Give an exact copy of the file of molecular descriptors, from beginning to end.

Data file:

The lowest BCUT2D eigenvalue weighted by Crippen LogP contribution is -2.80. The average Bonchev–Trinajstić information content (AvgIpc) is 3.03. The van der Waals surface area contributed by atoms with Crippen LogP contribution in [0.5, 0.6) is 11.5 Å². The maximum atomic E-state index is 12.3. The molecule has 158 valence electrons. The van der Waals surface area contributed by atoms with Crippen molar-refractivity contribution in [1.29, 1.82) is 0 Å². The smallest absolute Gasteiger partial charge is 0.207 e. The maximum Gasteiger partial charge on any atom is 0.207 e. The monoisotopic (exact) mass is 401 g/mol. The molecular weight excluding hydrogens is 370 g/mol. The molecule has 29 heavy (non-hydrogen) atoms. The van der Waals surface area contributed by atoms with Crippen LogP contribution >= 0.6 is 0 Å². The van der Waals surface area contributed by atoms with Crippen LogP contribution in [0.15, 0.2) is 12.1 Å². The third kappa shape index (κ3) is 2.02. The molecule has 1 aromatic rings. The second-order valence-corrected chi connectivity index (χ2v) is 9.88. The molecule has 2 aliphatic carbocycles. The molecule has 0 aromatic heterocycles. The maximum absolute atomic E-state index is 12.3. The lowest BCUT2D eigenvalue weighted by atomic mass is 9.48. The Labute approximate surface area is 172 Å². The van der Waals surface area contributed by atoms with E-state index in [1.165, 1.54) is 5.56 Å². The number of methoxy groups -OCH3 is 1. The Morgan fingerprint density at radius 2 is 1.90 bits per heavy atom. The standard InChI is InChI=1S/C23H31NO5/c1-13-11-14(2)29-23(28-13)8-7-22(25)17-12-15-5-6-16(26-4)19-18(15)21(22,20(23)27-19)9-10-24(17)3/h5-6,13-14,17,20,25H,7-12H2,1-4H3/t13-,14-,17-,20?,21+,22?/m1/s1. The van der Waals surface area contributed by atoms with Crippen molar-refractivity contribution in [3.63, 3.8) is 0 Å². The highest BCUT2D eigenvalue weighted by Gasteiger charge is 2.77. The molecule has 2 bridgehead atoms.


The lowest BCUT2D eigenvalue weighted by Crippen LogP contribution is -2.80. The average Bonchev–Trinajstić information content (AvgIpc) is 3.03. The van der Waals surface area contributed by atoms with Crippen LogP contribution in [0.5, 0.6) is 11.5 Å². The maximum atomic E-state index is 12.3. The molecule has 158 valence electrons. The van der Waals surface area contributed by atoms with Crippen molar-refractivity contribution in [1.29, 1.82) is 0 Å². The smallest absolute Gasteiger partial charge is 0.207 e. The maximum Gasteiger partial charge on any atom is 0.207 e. The monoisotopic (exact) mass is 401 g/mol. The molecular weight excluding hydrogens is 370 g/mol. The molecule has 29 heavy (non-hydrogen) atoms. The van der Waals surface area contributed by atoms with Crippen LogP contribution >= 0.6 is 0 Å². The van der Waals surface area contributed by atoms with Crippen LogP contribution in [0.15, 0.2) is 12.1 Å². The third kappa shape index (κ3) is 2.02. The molecule has 1 aromatic rings. The second-order valence-corrected chi connectivity index (χ2v) is 9.88. The molecule has 2 aliphatic carbocycles. The molecule has 0 aromatic heterocycles. The maximum absolute atomic E-state index is 12.3. The lowest BCUT2D eigenvalue weighted by atomic mass is 9.48. The Labute approximate surface area is 172 Å². The van der Waals surface area contributed by atoms with E-state index in [1.165, 1.54) is 5.56 Å². The number of methoxy groups -OCH3 is 1. The Morgan fingerprint density at radius 2 is 1.90 bits per heavy atom. The standard InChI is InChI=1S/C23H31NO5/c1-13-11-14(2)29-23(28-13)8-7-22(25)17-12-15-5-6-16(26-4)19-18(15)21(22,20(23)27-19)9-10-24(17)3/h5-6,13-14,17,20,25H,7-12H2,1-4H3/t13-,14-,17-,20?,21+,22?/m1/s1. The van der Waals surface area contributed by atoms with Crippen molar-refractivity contribution in [3.63, 3.8) is 0 Å². The highest BCUT2D eigenvalue weighted by Gasteiger charge is 2.77. The molecule has 2 bridgehead atoms.